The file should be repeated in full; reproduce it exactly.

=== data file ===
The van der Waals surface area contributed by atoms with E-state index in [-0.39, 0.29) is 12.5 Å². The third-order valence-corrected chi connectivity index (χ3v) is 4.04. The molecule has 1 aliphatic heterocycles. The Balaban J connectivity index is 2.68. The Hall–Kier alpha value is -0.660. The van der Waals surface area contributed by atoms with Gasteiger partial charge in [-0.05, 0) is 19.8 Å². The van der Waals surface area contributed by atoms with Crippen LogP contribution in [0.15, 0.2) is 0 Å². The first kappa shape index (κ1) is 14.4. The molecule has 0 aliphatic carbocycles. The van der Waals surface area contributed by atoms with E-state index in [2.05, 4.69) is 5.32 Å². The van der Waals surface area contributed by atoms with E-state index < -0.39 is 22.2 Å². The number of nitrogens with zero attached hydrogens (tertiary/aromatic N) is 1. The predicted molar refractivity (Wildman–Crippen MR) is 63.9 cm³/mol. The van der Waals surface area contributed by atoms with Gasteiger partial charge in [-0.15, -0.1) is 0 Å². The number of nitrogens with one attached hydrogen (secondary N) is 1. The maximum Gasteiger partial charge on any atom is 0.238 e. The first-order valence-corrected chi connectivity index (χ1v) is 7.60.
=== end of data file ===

The van der Waals surface area contributed by atoms with E-state index in [-0.39, 0.29) is 12.5 Å². The third-order valence-corrected chi connectivity index (χ3v) is 4.04. The molecule has 1 aliphatic heterocycles. The Balaban J connectivity index is 2.68. The Hall–Kier alpha value is -0.660. The van der Waals surface area contributed by atoms with Gasteiger partial charge in [-0.05, 0) is 19.8 Å². The van der Waals surface area contributed by atoms with Crippen LogP contribution in [0.15, 0.2) is 0 Å². The first kappa shape index (κ1) is 14.4. The molecule has 0 aliphatic carbocycles. The van der Waals surface area contributed by atoms with E-state index in [2.05, 4.69) is 5.32 Å². The van der Waals surface area contributed by atoms with E-state index < -0.39 is 22.2 Å². The number of nitrogens with zero attached hydrogens (tertiary/aromatic N) is 1. The predicted molar refractivity (Wildman–Crippen MR) is 63.9 cm³/mol. The van der Waals surface area contributed by atoms with Gasteiger partial charge in [-0.15, -0.1) is 0 Å². The number of nitrogens with one attached hydrogen (secondary N) is 1. The maximum Gasteiger partial charge on any atom is 0.238 e. The first-order valence-corrected chi connectivity index (χ1v) is 7.60.